This calendar has eight days in a week, 28 days in a month, and 13 months in a year. And the months have no dates.
A lot of people may think that I have gone crazy, and trying to write about something which does not exist.
In the 21st century, it is natural for the people to be surprised with this calendar because we all follow either the Julian or the Gregorian calendar.
As a Jaintia tribal girl from Jowai, I take this opportunity to let the world know that how our ancestors neatly had thought of the unique eight-day week.
For the tribal Jaintias in Meghalaya, it is a centuries-old practice to follow a unique calendar with eight days a week, and 13 months a year.
The eight days of the week are Musiang, Muchai, Pyngkat, Thymblein, Hat, Khyllaw, Pynsin and Mulong.
The tribal Jaintia people find the calendar very simple to use. The days in a week, traditionally, are linked to weekly markets in different localities or villages.
The Iawmusiang and IawKhyllaw are the biggest weekly bazaars in Jaintia hills. People from far flung areas assemble to buy and sell their produce at the weekly markets.
It is days, and not dates that are important for the tribal Jaintias. There are a lot of people named after the days they are born.
“My grandmother’s name was Hat Lyngdoh Mohrmen because she was born on a day called “Hat” in Jaintia traditional calendar,” Helpme H. Mohrmen, a gospel preacher and well known writer, said.
There are people named “Siang” because he or she was born on Musiang. Some are named Kat because they were born on Pyngkat. A person with the name “Law” has nothing to do with the judicial system. He or she was born on Khyllaw.
Though there is strong influence of Western culture in the tribal societies of Meghalaya, people still name a child as “Chai” when he or she was born on Muchai.
Similarly, the ones with the name “Long” were born on Mulong. And a person with the name “Sin” has not committed any offense or crime. He or she was born on Pynsin.
The traditional calendar has no year ending but it continues with the changes of the four seasons.
The Jaintia tribals, also known asPnar, do not have do not have concept of year end because they do not use dates, just days and months, which are according to the transition of the moon around the Earth.
The concept of calculating months is based on position of the moon. It is still being followed in rural areas for agricultural activities, especially sowing of seeds.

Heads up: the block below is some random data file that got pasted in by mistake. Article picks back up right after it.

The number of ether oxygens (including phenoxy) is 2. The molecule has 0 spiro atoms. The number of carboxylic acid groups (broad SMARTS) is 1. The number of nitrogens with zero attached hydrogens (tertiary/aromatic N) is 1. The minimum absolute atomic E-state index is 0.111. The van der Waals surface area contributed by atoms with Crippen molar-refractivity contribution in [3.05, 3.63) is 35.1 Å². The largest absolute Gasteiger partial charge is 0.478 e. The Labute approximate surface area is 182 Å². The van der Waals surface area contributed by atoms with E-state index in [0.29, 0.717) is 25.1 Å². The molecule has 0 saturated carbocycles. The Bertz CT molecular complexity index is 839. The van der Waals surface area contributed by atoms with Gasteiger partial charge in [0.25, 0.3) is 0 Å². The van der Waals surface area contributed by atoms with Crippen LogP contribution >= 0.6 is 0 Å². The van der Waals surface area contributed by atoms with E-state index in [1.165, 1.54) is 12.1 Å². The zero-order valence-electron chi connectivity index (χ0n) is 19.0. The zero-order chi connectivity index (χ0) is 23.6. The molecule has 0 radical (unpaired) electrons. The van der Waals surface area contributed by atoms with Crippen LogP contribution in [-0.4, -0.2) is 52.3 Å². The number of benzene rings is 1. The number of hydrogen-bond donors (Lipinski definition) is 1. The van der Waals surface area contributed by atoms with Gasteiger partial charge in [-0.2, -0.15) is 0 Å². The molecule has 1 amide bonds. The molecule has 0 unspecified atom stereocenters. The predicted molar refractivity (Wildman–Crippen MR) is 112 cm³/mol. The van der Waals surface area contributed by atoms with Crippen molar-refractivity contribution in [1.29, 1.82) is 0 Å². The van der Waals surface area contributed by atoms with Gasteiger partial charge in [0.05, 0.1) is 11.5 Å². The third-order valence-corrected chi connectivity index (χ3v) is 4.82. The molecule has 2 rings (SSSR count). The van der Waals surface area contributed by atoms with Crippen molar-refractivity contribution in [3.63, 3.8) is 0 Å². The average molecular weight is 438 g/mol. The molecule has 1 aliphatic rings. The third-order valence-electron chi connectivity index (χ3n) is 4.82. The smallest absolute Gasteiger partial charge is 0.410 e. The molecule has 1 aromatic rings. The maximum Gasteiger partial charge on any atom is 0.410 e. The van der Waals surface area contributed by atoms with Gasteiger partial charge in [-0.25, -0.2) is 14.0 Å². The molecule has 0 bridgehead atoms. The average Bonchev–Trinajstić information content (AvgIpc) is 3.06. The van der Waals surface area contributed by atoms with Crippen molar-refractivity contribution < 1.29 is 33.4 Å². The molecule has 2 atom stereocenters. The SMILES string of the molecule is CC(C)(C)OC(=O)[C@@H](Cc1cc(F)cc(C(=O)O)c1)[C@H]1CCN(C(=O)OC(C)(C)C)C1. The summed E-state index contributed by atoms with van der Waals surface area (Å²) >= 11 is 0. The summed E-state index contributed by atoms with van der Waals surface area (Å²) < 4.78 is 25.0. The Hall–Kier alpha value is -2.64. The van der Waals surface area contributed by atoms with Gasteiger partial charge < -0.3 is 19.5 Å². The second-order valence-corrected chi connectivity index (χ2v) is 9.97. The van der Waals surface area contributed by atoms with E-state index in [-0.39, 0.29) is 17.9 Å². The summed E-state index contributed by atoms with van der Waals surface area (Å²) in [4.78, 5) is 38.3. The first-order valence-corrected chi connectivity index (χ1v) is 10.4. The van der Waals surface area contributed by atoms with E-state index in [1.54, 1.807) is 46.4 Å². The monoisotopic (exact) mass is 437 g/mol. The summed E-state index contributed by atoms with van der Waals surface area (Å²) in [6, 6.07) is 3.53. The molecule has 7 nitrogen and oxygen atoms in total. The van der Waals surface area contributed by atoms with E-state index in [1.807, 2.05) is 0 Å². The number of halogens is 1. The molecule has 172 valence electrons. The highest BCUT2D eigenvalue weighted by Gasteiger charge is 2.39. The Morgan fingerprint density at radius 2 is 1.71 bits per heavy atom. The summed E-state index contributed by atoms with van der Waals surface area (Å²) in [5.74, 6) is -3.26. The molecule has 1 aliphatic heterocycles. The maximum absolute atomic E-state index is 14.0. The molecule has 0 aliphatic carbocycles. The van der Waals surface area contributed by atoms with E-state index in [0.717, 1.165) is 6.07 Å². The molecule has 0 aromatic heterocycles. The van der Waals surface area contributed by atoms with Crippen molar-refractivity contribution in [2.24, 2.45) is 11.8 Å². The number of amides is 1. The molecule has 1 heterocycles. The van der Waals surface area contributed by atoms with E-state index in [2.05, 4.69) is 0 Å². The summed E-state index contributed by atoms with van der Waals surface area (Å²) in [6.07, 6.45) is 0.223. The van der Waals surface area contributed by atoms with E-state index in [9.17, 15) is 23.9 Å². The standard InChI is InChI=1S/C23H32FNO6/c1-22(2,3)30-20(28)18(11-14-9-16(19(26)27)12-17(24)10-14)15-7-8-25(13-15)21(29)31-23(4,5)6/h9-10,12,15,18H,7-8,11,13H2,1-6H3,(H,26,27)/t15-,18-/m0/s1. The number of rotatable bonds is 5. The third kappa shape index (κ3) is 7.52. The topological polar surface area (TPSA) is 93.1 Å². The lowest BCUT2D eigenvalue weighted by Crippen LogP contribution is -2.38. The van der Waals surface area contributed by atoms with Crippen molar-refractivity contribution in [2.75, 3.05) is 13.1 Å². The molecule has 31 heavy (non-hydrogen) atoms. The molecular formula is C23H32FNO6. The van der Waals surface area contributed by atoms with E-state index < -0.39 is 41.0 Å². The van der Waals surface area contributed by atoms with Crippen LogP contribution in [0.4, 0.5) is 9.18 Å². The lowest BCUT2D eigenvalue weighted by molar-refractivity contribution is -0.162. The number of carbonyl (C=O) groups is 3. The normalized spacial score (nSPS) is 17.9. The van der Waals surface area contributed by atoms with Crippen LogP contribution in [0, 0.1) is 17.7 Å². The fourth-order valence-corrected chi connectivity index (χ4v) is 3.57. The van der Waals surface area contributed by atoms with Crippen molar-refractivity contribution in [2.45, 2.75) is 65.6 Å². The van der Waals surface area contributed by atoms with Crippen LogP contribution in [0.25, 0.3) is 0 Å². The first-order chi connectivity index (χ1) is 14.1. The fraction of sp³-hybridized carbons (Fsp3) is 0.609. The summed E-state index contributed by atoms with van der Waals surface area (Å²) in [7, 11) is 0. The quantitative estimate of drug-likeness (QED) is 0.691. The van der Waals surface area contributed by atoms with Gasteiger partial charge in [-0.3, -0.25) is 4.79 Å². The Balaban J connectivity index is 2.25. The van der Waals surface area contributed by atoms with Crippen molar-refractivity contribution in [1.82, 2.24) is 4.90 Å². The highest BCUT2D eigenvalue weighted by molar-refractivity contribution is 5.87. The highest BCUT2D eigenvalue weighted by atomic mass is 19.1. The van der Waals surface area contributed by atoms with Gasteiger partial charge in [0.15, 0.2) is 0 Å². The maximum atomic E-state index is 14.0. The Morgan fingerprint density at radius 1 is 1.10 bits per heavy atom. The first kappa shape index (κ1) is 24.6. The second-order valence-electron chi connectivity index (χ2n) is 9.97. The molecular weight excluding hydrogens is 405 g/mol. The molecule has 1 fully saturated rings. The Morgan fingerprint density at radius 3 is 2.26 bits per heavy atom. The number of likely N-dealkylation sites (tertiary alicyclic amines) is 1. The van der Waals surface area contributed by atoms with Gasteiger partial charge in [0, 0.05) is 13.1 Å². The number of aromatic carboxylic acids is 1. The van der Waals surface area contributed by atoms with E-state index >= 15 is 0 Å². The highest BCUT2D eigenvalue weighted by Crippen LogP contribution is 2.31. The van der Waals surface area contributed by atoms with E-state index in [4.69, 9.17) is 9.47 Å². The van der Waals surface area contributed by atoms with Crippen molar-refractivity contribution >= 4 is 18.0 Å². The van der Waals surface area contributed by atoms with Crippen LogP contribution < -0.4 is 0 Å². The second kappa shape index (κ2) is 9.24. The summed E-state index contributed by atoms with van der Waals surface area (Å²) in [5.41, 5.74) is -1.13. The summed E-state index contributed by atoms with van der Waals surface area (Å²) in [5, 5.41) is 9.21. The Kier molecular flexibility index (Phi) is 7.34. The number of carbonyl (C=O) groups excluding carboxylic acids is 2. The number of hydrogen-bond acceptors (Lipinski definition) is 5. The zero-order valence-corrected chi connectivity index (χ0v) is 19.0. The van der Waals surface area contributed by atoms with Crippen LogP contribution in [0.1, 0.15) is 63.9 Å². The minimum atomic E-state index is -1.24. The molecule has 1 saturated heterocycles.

There are 13 months in a calendar, and according to the tribals, a month has 28 days. The month is calculated on the basis of the transition of the Moon.
The Jaintia tribals have no explanations for the unique calendar. But, it is said that a lunar calendar is an almanac based upon cycles of the Moon’s phases or the synodic months.
The Jaintia calendar begins with the full Moon. The cycle of the Moon orbiting around the Earth is 28 days. The original 13 moons and 28 days cycle was also used by the Egyptians, some Native Americans and the Chinese.
Scientists describe the 13 Moon and 28-day in a harmonic time space matrix. It takes the moon 28 days to orbit around the Earth. The Moon makes this orbit 13 times each year, and in 364 days.
While is it being claimed that the tribal Jaintias had migrated to the present day Meghalaya from the far-east, may be from Cambodia, the unique calendar is definitely a subject for proper discussion now.
The Jaintias are of the Mon-Khemer stock, and their distinctive oriental features always connect the tribal group to Cambodia, Vietnam and China.
As per reports, a lot of indigenous tribals in Vietnam and Cambodia still follow a calendar similar to the Jaintia almanac, mainly for their religious ceremonies.
I am a too young a Jaintia tribal girl to comment on our ethnic roots. But, I am proud that my ancestors had adopted an almanac, which is not only traditional, but also carries along with it irrefutable scientific explains.